The COVID-19 pandemic has reached its one-year mark across much of the globe. In a year marked by a constant deluge of bad news, political polarization, and pervasive uncertainty, TV and video entertainment provided Americans with a much needed escape. New data from Nielsen calls attention to the importance of TV as a means for Americans to sustain themselves and their sense of community during the COVID-19 pandemic.
While certain new releases, like “The Mandalorian” on Disney+, saw spikes during the stay home period, Nielsen data indicates that most viewers sought the comfort of old, familiar favorites throughout the pandemic. Nielsen revealed that “library content” is what viewers most often “watch casually” and return to, as these shows have pre-established connections with audiences. Additionally, Scott Reich, SVP programming at Pluto TV, reported a massive influx of viewers around the 2020 election. “It was an interesting combination of people coming in for COVID-19 and election news and then diving into escapist content," Reich noted.
The trend toward escapist entertainment can be underscored by the popularity of “The Office,” which is now available on Peacock, NBCUniversal’s streaming platform. When asked what they did during lockdown, notes Brian Fuhrer, Nielsen’s SVP of Product Strategy, most Americans will say they hung out with Jim and Pam and made fun of Michael. In 2020, “The Office” attracted over 10 million viewers on streaming platforms and another 11 million viewers for episodes airing in syndication on Comedy Central, local stations and other sources. In fact, Americans watched the equivalent of 100,000 years worth of “The Office” during the over the past year. “It’s a comfortable place to be,” Fuhrer says, “you’re inside the joke at a time when you have a lot of stress.” Other top shows included “Grey’s Anatomy” and “Criminal Minds,” both with over 35 million minutes viewed, and “NCIS,” with nearly 30 million minutes viewed.
The data also indicates that Americans have relied on TV and video content to retain their sense of community during an incredibly isolating period. “COVID-19 has pulled trends forward like digital co-viewing where two people in different locations watch a show simultaneously," said Sarah Lyons, SVP, product experience for HBO Max.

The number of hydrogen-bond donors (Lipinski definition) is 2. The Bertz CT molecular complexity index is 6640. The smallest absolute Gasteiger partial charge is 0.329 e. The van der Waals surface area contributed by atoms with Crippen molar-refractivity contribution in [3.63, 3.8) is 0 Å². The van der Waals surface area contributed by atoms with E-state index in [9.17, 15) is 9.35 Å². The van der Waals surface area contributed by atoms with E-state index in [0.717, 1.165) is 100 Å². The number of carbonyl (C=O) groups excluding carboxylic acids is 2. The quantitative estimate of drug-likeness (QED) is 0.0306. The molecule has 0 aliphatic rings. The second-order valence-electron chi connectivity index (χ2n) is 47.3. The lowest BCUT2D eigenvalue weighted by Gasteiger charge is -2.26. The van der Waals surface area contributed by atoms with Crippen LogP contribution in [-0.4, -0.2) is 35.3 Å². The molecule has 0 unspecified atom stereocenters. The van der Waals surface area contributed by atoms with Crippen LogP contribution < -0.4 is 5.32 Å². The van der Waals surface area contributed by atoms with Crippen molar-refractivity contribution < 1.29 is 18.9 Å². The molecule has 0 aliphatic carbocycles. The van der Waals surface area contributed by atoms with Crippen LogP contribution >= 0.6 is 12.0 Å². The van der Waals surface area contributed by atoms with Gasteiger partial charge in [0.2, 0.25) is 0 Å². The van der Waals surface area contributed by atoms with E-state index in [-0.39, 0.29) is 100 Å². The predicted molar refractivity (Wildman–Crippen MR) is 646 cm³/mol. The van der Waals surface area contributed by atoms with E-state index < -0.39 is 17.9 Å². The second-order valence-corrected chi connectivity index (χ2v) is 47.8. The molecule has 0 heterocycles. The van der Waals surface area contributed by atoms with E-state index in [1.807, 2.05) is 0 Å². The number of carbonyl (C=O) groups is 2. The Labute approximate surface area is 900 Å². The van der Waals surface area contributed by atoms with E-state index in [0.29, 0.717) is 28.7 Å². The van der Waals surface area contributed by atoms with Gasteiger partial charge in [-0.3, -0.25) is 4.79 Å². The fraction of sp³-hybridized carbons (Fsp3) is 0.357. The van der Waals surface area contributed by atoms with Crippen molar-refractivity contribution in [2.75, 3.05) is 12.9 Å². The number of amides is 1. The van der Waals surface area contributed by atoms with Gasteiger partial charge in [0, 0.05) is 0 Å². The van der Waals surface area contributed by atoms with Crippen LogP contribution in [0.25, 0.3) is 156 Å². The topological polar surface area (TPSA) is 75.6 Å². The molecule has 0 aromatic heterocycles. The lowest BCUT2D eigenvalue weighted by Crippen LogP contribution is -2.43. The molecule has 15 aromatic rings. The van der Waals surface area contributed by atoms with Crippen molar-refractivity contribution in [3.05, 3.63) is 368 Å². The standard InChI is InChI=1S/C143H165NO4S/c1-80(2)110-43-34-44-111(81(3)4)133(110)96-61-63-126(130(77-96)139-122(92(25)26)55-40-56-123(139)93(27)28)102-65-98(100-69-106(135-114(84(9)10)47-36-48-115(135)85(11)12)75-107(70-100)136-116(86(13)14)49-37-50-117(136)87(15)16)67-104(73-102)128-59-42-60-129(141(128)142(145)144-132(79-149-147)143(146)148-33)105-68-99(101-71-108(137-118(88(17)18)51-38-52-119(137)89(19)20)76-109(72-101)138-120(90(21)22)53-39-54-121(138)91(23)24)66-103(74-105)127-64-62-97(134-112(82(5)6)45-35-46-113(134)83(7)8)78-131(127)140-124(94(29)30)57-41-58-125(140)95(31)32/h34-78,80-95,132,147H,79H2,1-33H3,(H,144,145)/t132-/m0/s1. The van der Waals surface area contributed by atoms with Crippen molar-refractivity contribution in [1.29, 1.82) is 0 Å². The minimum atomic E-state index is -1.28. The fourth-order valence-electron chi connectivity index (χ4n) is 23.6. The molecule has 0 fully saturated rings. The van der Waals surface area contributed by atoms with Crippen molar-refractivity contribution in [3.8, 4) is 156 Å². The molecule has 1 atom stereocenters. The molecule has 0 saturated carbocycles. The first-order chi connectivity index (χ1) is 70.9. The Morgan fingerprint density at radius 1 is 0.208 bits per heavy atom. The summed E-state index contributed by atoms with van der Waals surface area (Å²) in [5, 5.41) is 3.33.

Nielsen’s analysis also revealed that audiences preferred traditional weekly release schedules over dropping a whole series at one time. The overall consistency in minutes viewed favored a weekly rollout approach. “This strategy extracts more value out of premium content,” Fuhrer said, “It’s watercooler TV, giving people time to talk about each episode.”
These viewership trends played out across all demographics. Older demographics subscribed to streaming services in record numbers during the stay home period and increasingly viewed TV and video content through both streaming and traditional linear services. Children’s’ programming also took off, which landed Disney+ titles like “Frozen II” and “Moana” on the 2020 top 10 list. In fact, Fuhrer noted that Disney+ grew very quickly with a comparatively small library and the Consumer Technology Association (CTA) reported that Disney+ hit 50 million global subscribers in just five months after launch, in contrast to the seven years it took Netflix.
Children’s content, in particular, has an added benefit during the COVID-19 pandemic. Unlike adults, kids watch their favorite shows and movies time and time again. At a time when many children were home as parents also tried to work remotely, repeat viewings provided tremendous value for families, helping many cope with the realities of having an entire family at home during the workday.
To sum up the year, Fuhrer once again looks to the confluence of events that would have each individually been the biggest news in other years. This environment sent American consumers to TV as a means of comfort and escape, both through traditional linear TV and new streaming platforms. During the COVID-19 pandemic, TV not only became invaluable to consumers, but also helped Americans find community while they were physically apart.